Independent Student Newspaper Since 1969

The Badger Herald

Independent Student Newspaper Since 1969

The Badger Herald

Independent Student Newspaper Since 1969

The Badger Herald


The general and the professor

George Washington is a bad man.

I bet you cringed.

But before you report me to the Daughters of the American Revolution, think about your reaction.

Every American knows George Washington is a hero, one of the greatest heroes in our history. We celebrate his birthday, we put his face on our money, we’ve even named a fair part of the country after him. His name, in fact, is synonymous with our federal government. So even without consulting the historical record, you’re certain my accusation is baseless.

And consider the slanderer. I’m just a student — not even a history major, much less a specialist in the early political history of the United States. If nothing else, you can call me stupid, throw this paper in the trash, and never think about it again.

Even if my slander were to reach the national stage, it would be dismissed outright by the 290 million proud Americans who make up the world’s most powerful cultural, economic, military and media powerhouse.

So don’t worry. George Washington’s well-deserved legacy — and our self-image of Americans — is completely safe. But in spite of this confident dominance, we don’t take fondly to insinuations against our heroes or, by extension, us. Even in our powerful position, we cringe.

Now, consider the Hmong-American protesters picketing outside the Humanities building.

Many of the protesters don’t speak English; I approached four fatigues-clad men before finding one who could answer my questions. They came to America after allying with us unsuccessfully during the conflict in and around Vietnam, yet their history and sacrifices represent a mere footnote in the American story, an oft-ignored contribution to a “secret war.” The Hmong culture is far from dominant in the U.S., and many people would be hard-pressed to even identify Laos on a map.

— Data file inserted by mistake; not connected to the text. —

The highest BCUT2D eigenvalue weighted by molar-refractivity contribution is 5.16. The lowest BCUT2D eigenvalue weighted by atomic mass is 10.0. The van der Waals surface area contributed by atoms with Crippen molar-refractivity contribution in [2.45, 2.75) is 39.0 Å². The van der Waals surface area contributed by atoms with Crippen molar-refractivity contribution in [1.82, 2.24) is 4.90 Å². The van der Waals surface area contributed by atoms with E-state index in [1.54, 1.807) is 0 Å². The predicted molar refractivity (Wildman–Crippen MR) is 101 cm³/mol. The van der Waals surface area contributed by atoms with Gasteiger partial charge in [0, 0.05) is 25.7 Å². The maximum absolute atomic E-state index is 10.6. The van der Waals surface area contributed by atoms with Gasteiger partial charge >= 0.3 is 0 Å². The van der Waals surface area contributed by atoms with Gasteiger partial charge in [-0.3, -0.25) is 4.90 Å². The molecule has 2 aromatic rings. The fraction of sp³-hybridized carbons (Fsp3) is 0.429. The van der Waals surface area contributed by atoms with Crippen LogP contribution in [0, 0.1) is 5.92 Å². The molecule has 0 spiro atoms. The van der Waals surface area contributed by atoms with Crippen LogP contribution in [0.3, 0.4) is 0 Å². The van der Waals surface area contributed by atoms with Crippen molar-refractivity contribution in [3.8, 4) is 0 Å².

The American-flag-waving protestors are defending a man they consider to be a hero against charges they believe to be unfounded.

The accused is Vang Pao, the Hmong general who waged a CIA-supported war against Laotian communists for 15 years and who now lives in the U.S.

The accuser is Alfred McCoy, a published professor whose right to academic freedom has been publicly defended by the UW administration.

While the administration, as a guarantor of free expression, is correct to defend academic freedom, the greater UW community cannot pretend this issue is simply restricted to dry intellectual debate.

The accusations, now some 30 years old, relate to drug trafficking and are contested even within the academic community. But the greatest effect has been beyond the walls of academia, where Hmong-Americans have seen an outsider imbue their heritage and assault a key part of their identity.

In cities like Madison and Sheboygan, the controversy has stymied efforts toward greater public recognition of the sacrifices made by our unappreciated allies in Laos. It has also given many Americans a negative first impression of the Hmong and their wartime leader.

The study of history is incomplete if it remains blind to its impact on history’s participants, and those tarnished by accusation have every right to petition for evidence, regardless of their standing in the academic community. In fact, the most poignant cry coming from the protesters at the Humanities was simple and straightforward: “Show us the proof.”

To flippantly dismiss the grievances of those hurt by the professor’s charges is to automatically condemn Vang Pao and declare Hmong-Americans guilty by association. After all, public perceptions are shaped by presentation — not by proof.

I cannot claim to assess the validity of the professor’s accusations. But Vang Pao does not enjoy the protection of reputation afforded to more mainstream American heroes like George Washington. Indeed, the professor is not attacking a reputation — he is defining one.

As such, it is the general’s supporters who must fight the uphill battle to clear his name and defend their legacy: Unlike most Americans, the protestors cannot afford to simply dismiss accusations against their hero as slander.

It is for this reason that I support the protesters. It would take a good deal of substantive evidence to change my opinion of General Washington — it will likewise require solid proof for me to condemn General Pao.

Bryant Walker Smith ([email protected]) is a senior majoring in civil engineering.

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